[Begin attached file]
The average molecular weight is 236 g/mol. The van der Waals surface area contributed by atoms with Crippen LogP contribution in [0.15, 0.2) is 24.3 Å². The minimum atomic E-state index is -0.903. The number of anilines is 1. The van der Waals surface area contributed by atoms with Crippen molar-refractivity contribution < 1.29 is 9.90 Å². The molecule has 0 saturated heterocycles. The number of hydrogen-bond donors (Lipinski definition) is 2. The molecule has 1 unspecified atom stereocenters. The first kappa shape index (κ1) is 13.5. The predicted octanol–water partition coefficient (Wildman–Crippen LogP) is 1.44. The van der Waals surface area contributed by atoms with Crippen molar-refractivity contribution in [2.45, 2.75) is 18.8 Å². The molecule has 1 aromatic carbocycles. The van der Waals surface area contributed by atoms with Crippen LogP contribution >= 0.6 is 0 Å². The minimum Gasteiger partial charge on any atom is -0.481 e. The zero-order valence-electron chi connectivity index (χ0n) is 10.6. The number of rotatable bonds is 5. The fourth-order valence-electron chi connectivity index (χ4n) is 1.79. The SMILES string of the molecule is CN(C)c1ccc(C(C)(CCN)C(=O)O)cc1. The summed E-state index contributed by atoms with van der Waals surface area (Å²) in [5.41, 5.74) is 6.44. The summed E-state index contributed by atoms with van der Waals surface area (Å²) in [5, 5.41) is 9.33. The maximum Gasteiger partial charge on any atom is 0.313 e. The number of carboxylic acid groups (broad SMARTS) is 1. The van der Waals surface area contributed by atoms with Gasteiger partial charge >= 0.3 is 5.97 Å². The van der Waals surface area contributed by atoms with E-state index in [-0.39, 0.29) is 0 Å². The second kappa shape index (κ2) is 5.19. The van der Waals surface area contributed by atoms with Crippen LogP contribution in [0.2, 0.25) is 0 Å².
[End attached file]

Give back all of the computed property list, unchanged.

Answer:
The average molecular weight is 236 g/mol. The van der Waals surface area contributed by atoms with Crippen LogP contribution in [0.15, 0.2) is 24.3 Å². The minimum atomic E-state index is -0.903. The number of anilines is 1. The van der Waals surface area contributed by atoms with Crippen molar-refractivity contribution < 1.29 is 9.90 Å². The molecule has 0 saturated heterocycles. The number of hydrogen-bond donors (Lipinski definition) is 2. The molecule has 1 unspecified atom stereocenters. The first kappa shape index (κ1) is 13.5. The predicted octanol–water partition coefficient (Wildman–Crippen LogP) is 1.44. The van der Waals surface area contributed by atoms with Crippen molar-refractivity contribution in [2.45, 2.75) is 18.8 Å². The molecule has 1 aromatic carbocycles. The van der Waals surface area contributed by atoms with Crippen LogP contribution >= 0.6 is 0 Å². The minimum Gasteiger partial charge on any atom is -0.481 e. The zero-order valence-electron chi connectivity index (χ0n) is 10.6. The number of rotatable bonds is 5. The fourth-order valence-electron chi connectivity index (χ4n) is 1.79. The SMILES string of the molecule is CN(C)c1ccc(C(C)(CCN)C(=O)O)cc1. The summed E-state index contributed by atoms with van der Waals surface area (Å²) in [5.41, 5.74) is 6.44. The summed E-state index contributed by atoms with van der Waals surface area (Å²) in [5, 5.41) is 9.33. The maximum Gasteiger partial charge on any atom is 0.313 e. The number of carboxylic acid groups (broad SMARTS) is 1. The van der Waals surface area contributed by atoms with Gasteiger partial charge >= 0.3 is 5.97 Å². The van der Waals surface area contributed by atoms with E-state index in [-0.39, 0.29) is 0 Å². The second kappa shape index (κ2) is 5.19. The van der Waals surface area contributed by atoms with Crippen LogP contribution in [0.2, 0.25) is 0 Å².